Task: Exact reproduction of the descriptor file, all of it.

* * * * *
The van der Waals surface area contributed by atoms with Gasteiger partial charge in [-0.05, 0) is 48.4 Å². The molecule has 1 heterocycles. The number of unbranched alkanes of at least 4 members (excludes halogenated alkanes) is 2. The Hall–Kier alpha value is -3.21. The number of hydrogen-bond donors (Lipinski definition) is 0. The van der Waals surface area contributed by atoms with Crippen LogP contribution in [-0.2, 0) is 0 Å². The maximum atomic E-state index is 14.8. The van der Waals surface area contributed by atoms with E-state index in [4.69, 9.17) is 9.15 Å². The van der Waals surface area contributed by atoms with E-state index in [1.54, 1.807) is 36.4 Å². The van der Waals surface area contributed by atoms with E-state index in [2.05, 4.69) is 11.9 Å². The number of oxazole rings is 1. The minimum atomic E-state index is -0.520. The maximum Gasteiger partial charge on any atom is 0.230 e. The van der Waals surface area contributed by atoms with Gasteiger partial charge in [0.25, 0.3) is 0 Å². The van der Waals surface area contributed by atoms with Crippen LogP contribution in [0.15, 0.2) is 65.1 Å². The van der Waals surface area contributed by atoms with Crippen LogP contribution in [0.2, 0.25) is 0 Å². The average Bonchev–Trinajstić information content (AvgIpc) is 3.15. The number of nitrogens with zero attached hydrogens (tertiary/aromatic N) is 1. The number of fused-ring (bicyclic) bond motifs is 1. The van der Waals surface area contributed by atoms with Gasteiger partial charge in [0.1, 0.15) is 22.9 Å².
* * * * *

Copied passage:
The van der Waals surface area contributed by atoms with Gasteiger partial charge in [-0.05, 0) is 48.4 Å². The molecule has 1 heterocycles. The number of unbranched alkanes of at least 4 members (excludes halogenated alkanes) is 2. The Hall–Kier alpha value is -3.21. The number of hydrogen-bond donors (Lipinski definition) is 0. The van der Waals surface area contributed by atoms with Crippen LogP contribution in [-0.2, 0) is 0 Å². The maximum atomic E-state index is 14.8. The van der Waals surface area contributed by atoms with E-state index in [4.69, 9.17) is 9.15 Å². The van der Waals surface area contributed by atoms with E-state index in [1.54, 1.807) is 36.4 Å². The van der Waals surface area contributed by atoms with E-state index in [2.05, 4.69) is 11.9 Å². The number of oxazole rings is 1. The minimum atomic E-state index is -0.520. The maximum Gasteiger partial charge on any atom is 0.230 e. The van der Waals surface area contributed by atoms with Gasteiger partial charge in [0.25, 0.3) is 0 Å². The van der Waals surface area contributed by atoms with Crippen LogP contribution in [0.15, 0.2) is 65.1 Å². The van der Waals surface area contributed by atoms with Crippen LogP contribution in [0.2, 0.25) is 0 Å². The average Bonchev–Trinajstić information content (AvgIpc) is 3.15. The number of nitrogens with zero attached hydrogens (tertiary/aromatic N) is 1. The number of fused-ring (bicyclic) bond motifs is 1. The van der Waals surface area contributed by atoms with Gasteiger partial charge in [0.1, 0.15) is 22.9 Å².